Changing What It Means to Grieve
Social media has empowered millions of people to adopt a broader mindset regarding grieving. Traditionally, grieving referred specifically to the bereavement period after a loved one passed away. Today people express grief on social media in response to many types of losses: getting laid off, leaving their home as part of a move, ending a relationship, a pet dying, and more.
“A close friend of mine has a newborn son with several health problems, and she has used Facebook and Instagram as a way to grieve for her son’s health and life expectancy,” Lowery said. “She posts updates from his doctor visits and often gets hundreds of comments from friends and family that her son has inspired them and that they’re praying for her.”
These behaviors actually align with the original definition of grief that did not mention death specifically. Grief means “keen mental suffering or distress over affliction or loss; sharp sorrow; painful regret.” A “loss” can be both literal and figurative.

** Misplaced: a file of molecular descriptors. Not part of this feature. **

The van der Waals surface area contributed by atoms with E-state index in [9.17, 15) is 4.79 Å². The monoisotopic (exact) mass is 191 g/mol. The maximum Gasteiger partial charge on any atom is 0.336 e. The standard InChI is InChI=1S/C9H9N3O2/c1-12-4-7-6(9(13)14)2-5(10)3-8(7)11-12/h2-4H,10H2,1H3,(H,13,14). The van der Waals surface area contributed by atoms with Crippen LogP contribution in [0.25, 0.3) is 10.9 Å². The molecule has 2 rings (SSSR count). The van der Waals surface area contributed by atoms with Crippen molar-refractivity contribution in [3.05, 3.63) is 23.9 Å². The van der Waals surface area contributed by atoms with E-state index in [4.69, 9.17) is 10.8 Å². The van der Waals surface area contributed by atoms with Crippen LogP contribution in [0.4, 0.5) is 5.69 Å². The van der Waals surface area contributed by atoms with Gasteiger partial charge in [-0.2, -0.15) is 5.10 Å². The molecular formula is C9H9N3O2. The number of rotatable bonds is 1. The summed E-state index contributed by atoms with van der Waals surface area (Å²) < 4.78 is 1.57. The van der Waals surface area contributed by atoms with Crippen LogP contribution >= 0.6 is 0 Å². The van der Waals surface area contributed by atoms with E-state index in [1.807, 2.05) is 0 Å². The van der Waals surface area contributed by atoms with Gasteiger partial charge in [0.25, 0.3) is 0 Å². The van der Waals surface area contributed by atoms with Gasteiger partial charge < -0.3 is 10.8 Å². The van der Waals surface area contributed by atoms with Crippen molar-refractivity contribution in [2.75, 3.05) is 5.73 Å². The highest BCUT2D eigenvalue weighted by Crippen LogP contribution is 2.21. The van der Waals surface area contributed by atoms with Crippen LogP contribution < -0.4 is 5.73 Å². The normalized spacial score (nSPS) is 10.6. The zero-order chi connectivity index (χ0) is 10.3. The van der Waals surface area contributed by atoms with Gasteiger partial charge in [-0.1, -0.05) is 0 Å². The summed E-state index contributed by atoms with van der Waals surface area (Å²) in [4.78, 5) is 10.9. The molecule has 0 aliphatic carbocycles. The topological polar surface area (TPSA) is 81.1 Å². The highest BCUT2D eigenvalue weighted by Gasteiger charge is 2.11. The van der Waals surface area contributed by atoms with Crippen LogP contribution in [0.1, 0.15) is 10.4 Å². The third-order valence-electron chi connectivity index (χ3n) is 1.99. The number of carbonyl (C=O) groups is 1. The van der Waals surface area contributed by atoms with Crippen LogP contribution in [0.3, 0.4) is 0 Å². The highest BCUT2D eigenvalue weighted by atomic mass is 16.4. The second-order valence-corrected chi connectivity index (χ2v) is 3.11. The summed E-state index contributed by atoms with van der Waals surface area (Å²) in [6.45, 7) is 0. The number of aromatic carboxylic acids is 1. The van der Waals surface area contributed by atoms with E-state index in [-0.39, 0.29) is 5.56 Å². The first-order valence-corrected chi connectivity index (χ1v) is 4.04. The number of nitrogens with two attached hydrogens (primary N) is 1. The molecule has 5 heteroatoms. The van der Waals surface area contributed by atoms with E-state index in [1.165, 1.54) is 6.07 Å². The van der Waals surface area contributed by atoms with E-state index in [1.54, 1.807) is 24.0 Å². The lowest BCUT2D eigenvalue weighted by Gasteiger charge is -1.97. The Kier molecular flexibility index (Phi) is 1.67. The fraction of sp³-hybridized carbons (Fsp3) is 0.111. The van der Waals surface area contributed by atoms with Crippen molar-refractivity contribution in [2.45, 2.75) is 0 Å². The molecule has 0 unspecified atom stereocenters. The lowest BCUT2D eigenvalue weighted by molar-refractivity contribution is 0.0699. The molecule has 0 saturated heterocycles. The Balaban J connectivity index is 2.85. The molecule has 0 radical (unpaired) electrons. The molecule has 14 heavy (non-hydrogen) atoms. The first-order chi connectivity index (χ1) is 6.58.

Some people stretch the concept of grief by posting feelings of sadness about changes in the world, but doing so in a manner that resembles grieving a loss. After the 2016 election, for example, millions of Americans grieved on social media because they felt like the country they knew and loved was gone.
The Pros and Cons of Grieving On Social Media
Grieving on social media has generally had a positive effect on mental health. In the case of bereavement, the practice allows people to — in a sense — “reach” their departed loved ones, according to Kaddie Fancher, the social media manager at the Empire PR Agency.
“I find this not only to be useful, but somewhat therapeutic,” Fancher said.
Social media can help people reach sources of support, express their feelings, and find closure during the worst of their pain. It is also a practical tool for organizing funerals, informing people of the death of the loved one, and connecting people who knew the deceased but not each other.